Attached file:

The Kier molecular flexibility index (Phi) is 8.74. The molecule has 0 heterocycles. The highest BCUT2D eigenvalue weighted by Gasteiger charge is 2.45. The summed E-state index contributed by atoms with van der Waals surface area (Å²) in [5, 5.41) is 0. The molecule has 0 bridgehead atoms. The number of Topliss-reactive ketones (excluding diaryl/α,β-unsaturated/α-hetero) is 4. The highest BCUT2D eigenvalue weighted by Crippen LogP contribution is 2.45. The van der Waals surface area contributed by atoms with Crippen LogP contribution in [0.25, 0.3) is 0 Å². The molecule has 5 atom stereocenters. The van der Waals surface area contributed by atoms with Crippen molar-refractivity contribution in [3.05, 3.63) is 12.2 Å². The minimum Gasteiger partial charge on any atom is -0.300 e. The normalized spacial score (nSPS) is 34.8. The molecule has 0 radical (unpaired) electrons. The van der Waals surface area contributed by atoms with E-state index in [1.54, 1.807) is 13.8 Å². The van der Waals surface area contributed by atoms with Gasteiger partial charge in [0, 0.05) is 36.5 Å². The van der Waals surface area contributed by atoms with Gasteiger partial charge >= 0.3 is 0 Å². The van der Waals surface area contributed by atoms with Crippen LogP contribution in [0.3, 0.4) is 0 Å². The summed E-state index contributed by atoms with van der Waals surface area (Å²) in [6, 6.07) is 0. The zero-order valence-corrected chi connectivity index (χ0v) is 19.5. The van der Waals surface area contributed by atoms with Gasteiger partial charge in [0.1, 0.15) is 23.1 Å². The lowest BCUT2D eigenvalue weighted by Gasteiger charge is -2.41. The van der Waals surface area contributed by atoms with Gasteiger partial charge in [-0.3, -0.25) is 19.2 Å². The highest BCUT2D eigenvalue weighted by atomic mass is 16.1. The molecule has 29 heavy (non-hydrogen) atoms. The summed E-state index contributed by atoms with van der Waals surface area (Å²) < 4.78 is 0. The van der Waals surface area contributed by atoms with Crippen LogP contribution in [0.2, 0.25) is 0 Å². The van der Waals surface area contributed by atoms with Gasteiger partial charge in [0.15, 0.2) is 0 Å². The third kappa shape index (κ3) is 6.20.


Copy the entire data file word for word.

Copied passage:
The Kier molecular flexibility index (Phi) is 8.74. The molecule has 0 heterocycles. The highest BCUT2D eigenvalue weighted by Gasteiger charge is 2.45. The summed E-state index contributed by atoms with van der Waals surface area (Å²) in [5, 5.41) is 0. The molecule has 0 bridgehead atoms. The number of Topliss-reactive ketones (excluding diaryl/α,β-unsaturated/α-hetero) is 4. The highest BCUT2D eigenvalue weighted by Crippen LogP contribution is 2.45. The van der Waals surface area contributed by atoms with Crippen LogP contribution in [0.25, 0.3) is 0 Å². The molecule has 5 atom stereocenters. The van der Waals surface area contributed by atoms with Crippen molar-refractivity contribution in [3.05, 3.63) is 12.2 Å². The minimum Gasteiger partial charge on any atom is -0.300 e. The normalized spacial score (nSPS) is 34.8. The molecule has 0 radical (unpaired) electrons. The van der Waals surface area contributed by atoms with E-state index in [1.54, 1.807) is 13.8 Å². The van der Waals surface area contributed by atoms with Gasteiger partial charge in [0, 0.05) is 36.5 Å². The van der Waals surface area contributed by atoms with Gasteiger partial charge >= 0.3 is 0 Å². The van der Waals surface area contributed by atoms with Crippen LogP contribution in [0.3, 0.4) is 0 Å². The summed E-state index contributed by atoms with van der Waals surface area (Å²) in [6, 6.07) is 0. The zero-order valence-corrected chi connectivity index (χ0v) is 19.5. The van der Waals surface area contributed by atoms with Gasteiger partial charge in [0.1, 0.15) is 23.1 Å². The lowest BCUT2D eigenvalue weighted by Gasteiger charge is -2.41. The van der Waals surface area contributed by atoms with Gasteiger partial charge in [-0.3, -0.25) is 19.2 Å². The highest BCUT2D eigenvalue weighted by atomic mass is 16.1. The molecule has 29 heavy (non-hydrogen) atoms. The summed E-state index contributed by atoms with van der Waals surface area (Å²) < 4.78 is 0. The van der Waals surface area contributed by atoms with Crippen LogP contribution in [0.2, 0.25) is 0 Å². The van der Waals surface area contributed by atoms with Gasteiger partial charge in [0.15, 0.2) is 0 Å². The third kappa shape index (κ3) is 6.20.